Make moves now to lower next year's tax bill
The past few years have been fraught with so much uncertainty about income tax rates, estate taxes and expiring deductions that planning wasn't easy. A year ago, for instance, Congress waited so long to act on expiring tax breaks that the IRS couldn't update all its systems in time for the start of the tax season. Millions of taxpayers had to wait until February to get their returns processed.
"It was a tumultuous year, as many of them seem to be," says Mark Steber, chief tax officer with Jackson Hewitt Tax Service.
But — cross your fingers — there isn't any legislation on the horizon that's expected to gum up tax strategizing this year.
Even so, you can't assume your return will be similar to the last one you filed, Steber says, especially if you underwent a major life change. You should review deductions and credits to see if you might qualify for them now even if you didn't before.
For example, if you lost your job or found a new one paying much less, Steber says, your income might be low enough that you're eligible for certain deductions.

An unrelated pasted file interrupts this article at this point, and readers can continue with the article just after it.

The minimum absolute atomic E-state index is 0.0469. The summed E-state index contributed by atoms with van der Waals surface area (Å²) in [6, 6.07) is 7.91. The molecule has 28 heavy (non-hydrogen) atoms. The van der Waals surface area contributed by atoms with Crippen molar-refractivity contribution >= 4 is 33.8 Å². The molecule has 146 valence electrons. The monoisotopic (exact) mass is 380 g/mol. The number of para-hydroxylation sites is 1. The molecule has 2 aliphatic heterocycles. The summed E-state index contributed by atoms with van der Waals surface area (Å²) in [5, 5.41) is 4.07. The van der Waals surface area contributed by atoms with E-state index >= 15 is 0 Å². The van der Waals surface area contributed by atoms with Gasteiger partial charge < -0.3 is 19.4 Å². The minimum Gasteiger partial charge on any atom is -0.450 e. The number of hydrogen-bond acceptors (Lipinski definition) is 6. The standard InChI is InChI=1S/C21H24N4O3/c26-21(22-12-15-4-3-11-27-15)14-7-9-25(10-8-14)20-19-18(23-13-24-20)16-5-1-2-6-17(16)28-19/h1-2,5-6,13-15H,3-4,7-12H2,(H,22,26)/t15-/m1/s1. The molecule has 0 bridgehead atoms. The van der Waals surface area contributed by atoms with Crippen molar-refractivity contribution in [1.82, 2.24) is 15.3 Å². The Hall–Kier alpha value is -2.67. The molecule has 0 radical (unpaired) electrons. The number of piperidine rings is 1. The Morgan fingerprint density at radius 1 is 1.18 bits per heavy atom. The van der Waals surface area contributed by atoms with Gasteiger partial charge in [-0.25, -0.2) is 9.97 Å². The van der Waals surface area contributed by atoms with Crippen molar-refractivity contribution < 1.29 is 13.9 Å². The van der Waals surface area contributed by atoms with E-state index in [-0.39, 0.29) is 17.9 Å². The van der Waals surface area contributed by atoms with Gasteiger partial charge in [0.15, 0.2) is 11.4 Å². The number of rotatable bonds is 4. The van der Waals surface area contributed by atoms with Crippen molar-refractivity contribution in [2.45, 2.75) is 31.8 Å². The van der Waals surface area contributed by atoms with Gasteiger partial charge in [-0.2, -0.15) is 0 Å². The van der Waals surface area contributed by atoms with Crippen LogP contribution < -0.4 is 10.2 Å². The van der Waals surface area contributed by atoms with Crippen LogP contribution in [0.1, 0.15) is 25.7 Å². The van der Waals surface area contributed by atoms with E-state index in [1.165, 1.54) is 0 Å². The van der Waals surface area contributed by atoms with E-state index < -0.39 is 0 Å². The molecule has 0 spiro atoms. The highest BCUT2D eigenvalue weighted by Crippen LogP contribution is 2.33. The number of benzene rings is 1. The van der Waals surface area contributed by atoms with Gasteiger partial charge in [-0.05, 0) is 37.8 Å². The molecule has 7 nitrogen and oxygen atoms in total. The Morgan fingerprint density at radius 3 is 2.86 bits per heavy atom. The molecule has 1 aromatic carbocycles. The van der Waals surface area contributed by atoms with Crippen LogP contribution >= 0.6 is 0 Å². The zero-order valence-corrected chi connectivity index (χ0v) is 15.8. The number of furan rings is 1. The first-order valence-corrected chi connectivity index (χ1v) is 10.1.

Here are some tax moves to consider before the end of the year.
Use IRA to give( Getty Images / March 24, 2006 )
This is the last year for those age age 701/2 and older to get a tax break for donating up to $100,000 directly from an IRA to a charity, says Mark Luscombe, principal analyst with CCH, an Illinois provider of tax information.
You dont get a charitable deduction, but the donation counts toward the required minimum distribution that older IRA owners must make annually. Charitable distributions also wont count as income on tax returns, which will lower your adjusted gross income. With a lower AGI, you might be eligible for tax breaks that you didnt qualify for before, Luscombe says.